1 Peter 1:8: “Though you have not seen Him, you love Him, and even though you do not see Him now, you believe in Him, and are filled with an inexpressible and glorious joy.”
Let me ask you something….
Between you and me, wouldn’t you like to experience joy in your everyday life?
When was the last time you did?
Have you ever felt the uplift of its presence?
If you’ve ever known joy, I’m sure you remember it well, because joy, my friends, is nothing less than the bright smile of God in human life, and a preview of that eternal condition we as Christians will one day inhabit. It is the euphoria of unblemished affection. It is God’s hand laid on our trembling shoulder, a window into an endless tomorrow, proof of the all-encompassing love that conquers dread. Joy is the mortar of the towers of Heaven, the chords in the angels’ songs, it is the golden glow of a dawn which, for those who know Christ, will never conclude. And as such joy is the right of every Christian to experience, not only in the hereafter, but every single day of our lives.
Perhaps, you ask, how can joy possibly be discussed in the context of this painful world? How can it coincide with the Orlando massacre this week, with Charleston last year, or with the tragedies which confront us every time we flip on our television for the evening news? With so much evil around us, is joy something a rational person should even realistically aspire to encounter?
Fair sentiments, but a great Christian once noted that painful as this earthly existence is, it is still the only Heaven a nonbeliever will ever know, just as for a Christian it is the only Hell that shall be experienced.
How can we know this to be so? Because we have Jesus’ word that for Christians a better life is coming, a life wherein every sorrow shall dwindle to non-remembrance, and so if we accept that our Lord was speaking truthfully to us, then a Christian can confidently consider these sacred promises and draw comfort from them, seeing the travails of this world as but the merest shadow of a passing cloud against the sunshiny fullness of eternity.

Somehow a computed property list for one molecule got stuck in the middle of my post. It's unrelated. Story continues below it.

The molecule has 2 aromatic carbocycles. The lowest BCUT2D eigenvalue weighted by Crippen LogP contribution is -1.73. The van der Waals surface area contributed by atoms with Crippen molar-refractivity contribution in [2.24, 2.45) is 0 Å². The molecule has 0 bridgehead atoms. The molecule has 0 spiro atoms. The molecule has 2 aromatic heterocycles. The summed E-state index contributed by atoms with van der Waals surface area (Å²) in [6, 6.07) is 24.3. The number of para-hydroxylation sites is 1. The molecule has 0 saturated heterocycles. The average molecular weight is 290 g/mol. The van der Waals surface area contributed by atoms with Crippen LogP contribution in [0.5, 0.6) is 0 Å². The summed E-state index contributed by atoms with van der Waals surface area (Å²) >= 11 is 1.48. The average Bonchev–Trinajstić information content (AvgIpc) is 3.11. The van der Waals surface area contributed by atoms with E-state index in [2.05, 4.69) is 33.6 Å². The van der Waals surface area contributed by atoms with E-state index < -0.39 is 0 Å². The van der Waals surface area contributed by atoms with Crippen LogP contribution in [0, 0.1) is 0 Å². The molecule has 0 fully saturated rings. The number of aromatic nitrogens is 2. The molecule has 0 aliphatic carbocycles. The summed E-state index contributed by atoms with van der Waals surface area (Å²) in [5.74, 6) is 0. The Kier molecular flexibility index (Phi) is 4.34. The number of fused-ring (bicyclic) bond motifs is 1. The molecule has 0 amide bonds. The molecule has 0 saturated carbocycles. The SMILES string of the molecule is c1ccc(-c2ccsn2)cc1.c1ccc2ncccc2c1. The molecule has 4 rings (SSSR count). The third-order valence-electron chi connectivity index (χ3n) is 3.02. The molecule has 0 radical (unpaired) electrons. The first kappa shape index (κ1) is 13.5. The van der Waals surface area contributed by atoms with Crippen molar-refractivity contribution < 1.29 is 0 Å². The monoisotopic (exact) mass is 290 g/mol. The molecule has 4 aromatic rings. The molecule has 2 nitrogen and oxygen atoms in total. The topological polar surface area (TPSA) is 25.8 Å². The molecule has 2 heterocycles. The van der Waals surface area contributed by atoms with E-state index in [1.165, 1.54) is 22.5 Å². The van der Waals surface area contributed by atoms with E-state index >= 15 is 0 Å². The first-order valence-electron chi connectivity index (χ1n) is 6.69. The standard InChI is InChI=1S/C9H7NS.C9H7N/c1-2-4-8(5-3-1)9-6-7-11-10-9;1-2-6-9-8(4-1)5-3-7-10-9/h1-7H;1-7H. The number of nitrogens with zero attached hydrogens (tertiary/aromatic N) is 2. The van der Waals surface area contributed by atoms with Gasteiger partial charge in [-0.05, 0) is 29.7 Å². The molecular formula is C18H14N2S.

A generation ago Pope John Paul II laid down an inspiring two-word challenge to Christians of all creeds: “Fear not.” From Billy Graham, to the Archbishop of Canterbury, to the pulpits of churches worldwide, soon this unadorned truth was echoed time and again.
So simple this manifesto, and yet so brimming with truth. Fear not, friends, for what grief is there in this life that will not one day be overcome by the fulfillment of God’s promise of eternal happiness? And knowing this, how can we fail to feel joy, even in the midst of temporal darkness?
For there is no denying that in this existence there is pain. Who among us could ever say this life is anything but agonizingly difficult, since Jesus cautioned us it would be so? At no time in perhaps the last thousand years has our allegiance to Christ been so under assault, not only in our increasingly disapproving society here at home, but in Mid-Eastern killing fields, where those who commit to walk the path of Jesus often face a martyrdom every bit as brutal as that of those who gave up their lives under Nero some nineteen and a half centuries ago.
But even in the most grim of times it does not do for we Christians to lose touch with our divine joy, or forget that it too visits human life, an emissary to remind us of what lies ahead in Heaven.
Yes, joy! That blissful condition of radiant happiness, a state that transcends the mere everyday pleasures as day transcends night.
Joy! That sample of our Heavenly tomorrow, God’s generous gift that wordlessly speaks of what awaits those who accept Christ’s invitation to begin again as a person anew.
Because this is exactly the prize Jesus came to earth to lay before us, the chance to have perfect and complete forgiveness for our wrongdoings, a forgiveness that leads to peace, and with it the certainty of life unending in the company of our divine Creator, in a place that can only be termed our true home.
Is this a peace you already know for yourself? Is it a peace you would like to possess?
Then know that to a Christian joy is as much a God-granted right as hope, as comfort, or as love. Seek joy in good times and in bad, and when you feel it, let it sustain you like a candle in darkness, a shelter in a storm. Speak often of joy, and help others to uncover it, for little else transforms the spirit quite so fully as those shimmering sparks of purest light bestowed upon us when day-to-day challenges seem overwhelming.
And best of all, this gift from Heaven is absolutely free, if we but accept it for our own.
Hebrews 7:25: “Therefore He is able to save completely those who come to God through Him, because He lives always to intercede through Him.”
So let me again ask that question I posed a moment ago: wouldn’t you like to experience joy in your life?